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    ABSTRACT: Gabapentin enacarbil XR is a new extended-release formulation which attempts to overcome the reduced efficacy of shorter-acting gabapentin, with sustained delivery over a 24-hour period. It is a gabapentin prodrug which is efficiently and rapidly converted to gabapentin during active transport throughout the length of the intestine via high-capacity monocarboxylate type 1 nutrient transporters unlike its predecessor, which is absorbed via low-capacity transporters largely confined to the upper intestinal region. Its lack of saturable absorption allows for dose-proportional absorption and hence increased bioavailability. Several clinical trials addressing its efficacy in moderate to severe restless legs syndrome (RLS) demonstrate improvements in the International RLS Rating Scale after a 2-week to 3-month period. Open-label studies of 52 weeks' duration showed maintenance of symptom reduction with once-daily administration of the extended-release formulation. The most commonly reported treatment-emergent adverse effects were somnolence and dizziness. Although the incidence of emergent adverse effects is high, it is comparable with that of gabapentin. No studies thus far have documented augmentation as an issue, unlike that observed with most dopaminergic agents. In addition, both dopamine precursors and agonists have not been shown to increase slow wave sleep or improve overall sleep architecture consistently despite improvement in the periodic leg movement index, in contrast with gabapentin enacarbil. Presently, gabapentin enacarbil has not been approved by the Therapeutic Goods Administration or Medsafe for use in RLS. The cost of this medication may also be a potential barrier for many patients. Future comparative efficacy studies with gabapentin, first-line dopaminergic agents, rotigotine, being the other once daily RLS medication, and pregabalin, the structural analog of gabapentin, will be necessary.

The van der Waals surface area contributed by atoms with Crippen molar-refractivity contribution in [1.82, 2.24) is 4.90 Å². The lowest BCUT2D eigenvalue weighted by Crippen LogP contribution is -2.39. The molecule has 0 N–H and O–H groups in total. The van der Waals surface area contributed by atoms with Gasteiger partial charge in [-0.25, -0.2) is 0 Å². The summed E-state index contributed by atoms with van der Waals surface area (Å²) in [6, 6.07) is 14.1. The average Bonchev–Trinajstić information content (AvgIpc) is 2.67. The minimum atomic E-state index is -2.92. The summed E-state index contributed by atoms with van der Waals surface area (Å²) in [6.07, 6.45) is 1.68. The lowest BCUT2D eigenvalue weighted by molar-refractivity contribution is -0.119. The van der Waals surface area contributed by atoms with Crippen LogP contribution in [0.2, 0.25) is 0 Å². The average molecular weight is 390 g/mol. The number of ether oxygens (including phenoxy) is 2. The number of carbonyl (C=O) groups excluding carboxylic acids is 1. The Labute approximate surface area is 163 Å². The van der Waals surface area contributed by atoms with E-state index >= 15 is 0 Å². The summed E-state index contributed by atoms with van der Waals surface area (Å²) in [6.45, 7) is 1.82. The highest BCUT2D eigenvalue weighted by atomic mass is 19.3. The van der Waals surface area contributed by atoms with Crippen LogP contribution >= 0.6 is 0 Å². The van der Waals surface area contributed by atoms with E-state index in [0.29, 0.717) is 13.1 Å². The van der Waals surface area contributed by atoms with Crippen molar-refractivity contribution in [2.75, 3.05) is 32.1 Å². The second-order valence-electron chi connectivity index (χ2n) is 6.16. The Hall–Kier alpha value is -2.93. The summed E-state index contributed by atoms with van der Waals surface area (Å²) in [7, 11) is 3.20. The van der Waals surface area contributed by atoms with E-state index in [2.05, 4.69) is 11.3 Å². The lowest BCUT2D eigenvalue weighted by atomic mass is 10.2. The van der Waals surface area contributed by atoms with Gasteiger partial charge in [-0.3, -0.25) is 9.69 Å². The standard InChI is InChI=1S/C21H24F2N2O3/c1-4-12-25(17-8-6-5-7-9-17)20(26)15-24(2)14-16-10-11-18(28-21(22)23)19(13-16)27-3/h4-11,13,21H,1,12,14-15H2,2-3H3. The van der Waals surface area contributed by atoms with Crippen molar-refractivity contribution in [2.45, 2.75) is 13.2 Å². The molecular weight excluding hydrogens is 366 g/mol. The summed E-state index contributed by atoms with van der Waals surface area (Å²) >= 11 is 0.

Therapeutics and Clinical Risk Management 05/2012; 8:201-8. DOI:10.2147/TCRM.S24436 · 1.47 Impact Factor
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    • "tramadol, tilidine and codeine) but their use over the long-term could be problematic due to addiction issues [8]. Alpha-2-delta ligands (pregabalin, gabapentin and gabapentin enacarbil) are currently being examined in clinical trials and might constitute a promising alternative if their efficacy is confirmed in long-term trials [45,46]. "
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    ABSTRACT: Restless legs syndrome (RLS) is a neurological disorder with a lifetime prevalence of 3-10%. in European studies. However, the diagnosis of RLS in primary care remains low and mistreatment is common. The current article reports on the considerations of RLS diagnosis and management that were made during a European Restless Legs Syndrome Study Group (EURLSSG)-sponsored task force consisting of experts and primary care practitioners. The task force sought to develop a better understanding of barriers to diagnosis in primary care practice and overcome these barriers with diagnostic and treatment algorithms. The barriers to diagnosis identified by the task force include the presentation of symptoms, the language used to describe them, the actual term "restless legs syndrome" and difficulties in the differential diagnosis of RLS. The EURLSSG task force reached a consensus and agreed on the diagnostic and treatment algorithms published here.
    BMC Neurology 02/2011; 11(1):28. DOI:10.1186/1471-2377-11-28 · 2.04 Impact Factor